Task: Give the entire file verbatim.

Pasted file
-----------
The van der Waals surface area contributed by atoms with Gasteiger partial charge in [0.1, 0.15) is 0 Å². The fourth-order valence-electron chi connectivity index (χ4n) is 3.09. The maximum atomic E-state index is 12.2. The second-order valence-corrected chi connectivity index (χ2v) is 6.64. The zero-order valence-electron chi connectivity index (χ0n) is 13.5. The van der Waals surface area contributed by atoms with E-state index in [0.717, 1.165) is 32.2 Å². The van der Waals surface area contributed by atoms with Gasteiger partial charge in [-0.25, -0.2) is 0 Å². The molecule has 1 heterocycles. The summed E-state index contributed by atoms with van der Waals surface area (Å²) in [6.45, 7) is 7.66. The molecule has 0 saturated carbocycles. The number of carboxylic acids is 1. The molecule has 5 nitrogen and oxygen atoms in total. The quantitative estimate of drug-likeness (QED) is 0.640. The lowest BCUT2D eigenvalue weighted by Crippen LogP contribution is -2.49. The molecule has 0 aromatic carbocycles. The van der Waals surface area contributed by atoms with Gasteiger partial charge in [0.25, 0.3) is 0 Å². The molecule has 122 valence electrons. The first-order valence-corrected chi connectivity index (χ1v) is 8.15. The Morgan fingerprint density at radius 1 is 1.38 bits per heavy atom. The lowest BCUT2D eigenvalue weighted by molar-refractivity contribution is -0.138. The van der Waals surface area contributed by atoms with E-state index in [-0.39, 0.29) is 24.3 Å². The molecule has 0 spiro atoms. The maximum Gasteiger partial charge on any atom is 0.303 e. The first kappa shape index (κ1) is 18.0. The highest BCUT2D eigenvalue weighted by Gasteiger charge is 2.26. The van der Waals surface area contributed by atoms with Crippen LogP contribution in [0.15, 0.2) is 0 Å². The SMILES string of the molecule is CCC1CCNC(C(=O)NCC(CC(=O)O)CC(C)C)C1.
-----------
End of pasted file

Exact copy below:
The van der Waals surface area contributed by atoms with Gasteiger partial charge in [0.1, 0.15) is 0 Å². The fourth-order valence-electron chi connectivity index (χ4n) is 3.09. The maximum atomic E-state index is 12.2. The second-order valence-corrected chi connectivity index (χ2v) is 6.64. The zero-order valence-electron chi connectivity index (χ0n) is 13.5. The van der Waals surface area contributed by atoms with E-state index in [0.717, 1.165) is 32.2 Å². The van der Waals surface area contributed by atoms with Gasteiger partial charge in [-0.25, -0.2) is 0 Å². The molecule has 1 heterocycles. The summed E-state index contributed by atoms with van der Waals surface area (Å²) in [6.45, 7) is 7.66. The molecule has 0 saturated carbocycles. The number of carboxylic acids is 1. The molecule has 5 nitrogen and oxygen atoms in total. The quantitative estimate of drug-likeness (QED) is 0.640. The lowest BCUT2D eigenvalue weighted by Crippen LogP contribution is -2.49. The molecule has 0 aromatic carbocycles. The van der Waals surface area contributed by atoms with Gasteiger partial charge in [0.25, 0.3) is 0 Å². The molecule has 122 valence electrons. The first-order valence-corrected chi connectivity index (χ1v) is 8.15. The Morgan fingerprint density at radius 1 is 1.38 bits per heavy atom. The lowest BCUT2D eigenvalue weighted by molar-refractivity contribution is -0.138. The van der Waals surface area contributed by atoms with E-state index in [-0.39, 0.29) is 24.3 Å². The molecule has 0 spiro atoms. The maximum Gasteiger partial charge on any atom is 0.303 e. The first kappa shape index (κ1) is 18.0. The highest BCUT2D eigenvalue weighted by Gasteiger charge is 2.26. The van der Waals surface area contributed by atoms with Crippen LogP contribution in [0.15, 0.2) is 0 Å². The SMILES string of the molecule is CCC1CCNC(C(=O)NCC(CC(=O)O)CC(C)C)C1.